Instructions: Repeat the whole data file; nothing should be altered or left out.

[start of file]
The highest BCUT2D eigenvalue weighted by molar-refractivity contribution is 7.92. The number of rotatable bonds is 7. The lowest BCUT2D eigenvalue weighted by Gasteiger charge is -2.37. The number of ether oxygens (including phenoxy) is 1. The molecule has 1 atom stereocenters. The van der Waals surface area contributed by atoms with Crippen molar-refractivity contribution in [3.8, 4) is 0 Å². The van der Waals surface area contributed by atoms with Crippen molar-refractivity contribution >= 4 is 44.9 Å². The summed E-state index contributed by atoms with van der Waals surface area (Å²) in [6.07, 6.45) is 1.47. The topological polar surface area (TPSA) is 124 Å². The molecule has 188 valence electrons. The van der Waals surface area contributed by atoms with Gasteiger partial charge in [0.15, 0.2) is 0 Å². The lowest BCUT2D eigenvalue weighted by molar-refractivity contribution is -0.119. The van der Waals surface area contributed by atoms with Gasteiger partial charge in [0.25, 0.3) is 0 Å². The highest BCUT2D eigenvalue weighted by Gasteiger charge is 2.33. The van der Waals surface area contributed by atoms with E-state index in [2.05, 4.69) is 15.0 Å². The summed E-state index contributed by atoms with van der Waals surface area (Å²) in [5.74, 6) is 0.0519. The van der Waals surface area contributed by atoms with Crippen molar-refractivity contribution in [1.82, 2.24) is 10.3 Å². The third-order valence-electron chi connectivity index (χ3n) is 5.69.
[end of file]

The highest BCUT2D eigenvalue weighted by molar-refractivity contribution is 7.92. The number of rotatable bonds is 7. The lowest BCUT2D eigenvalue weighted by Gasteiger charge is -2.37. The number of ether oxygens (including phenoxy) is 1. The molecule has 1 atom stereocenters. The van der Waals surface area contributed by atoms with Crippen molar-refractivity contribution in [3.8, 4) is 0 Å². The van der Waals surface area contributed by atoms with Crippen molar-refractivity contribution >= 4 is 44.9 Å². The summed E-state index contributed by atoms with van der Waals surface area (Å²) in [6.07, 6.45) is 1.47. The topological polar surface area (TPSA) is 124 Å². The molecule has 188 valence electrons. The van der Waals surface area contributed by atoms with Gasteiger partial charge in [0.15, 0.2) is 0 Å². The lowest BCUT2D eigenvalue weighted by molar-refractivity contribution is -0.119. The van der Waals surface area contributed by atoms with Gasteiger partial charge in [0.25, 0.3) is 0 Å². The highest BCUT2D eigenvalue weighted by Gasteiger charge is 2.33. The van der Waals surface area contributed by atoms with E-state index in [2.05, 4.69) is 15.0 Å². The summed E-state index contributed by atoms with van der Waals surface area (Å²) in [5.74, 6) is 0.0519. The van der Waals surface area contributed by atoms with Crippen molar-refractivity contribution in [1.82, 2.24) is 10.3 Å². The third-order valence-electron chi connectivity index (χ3n) is 5.69.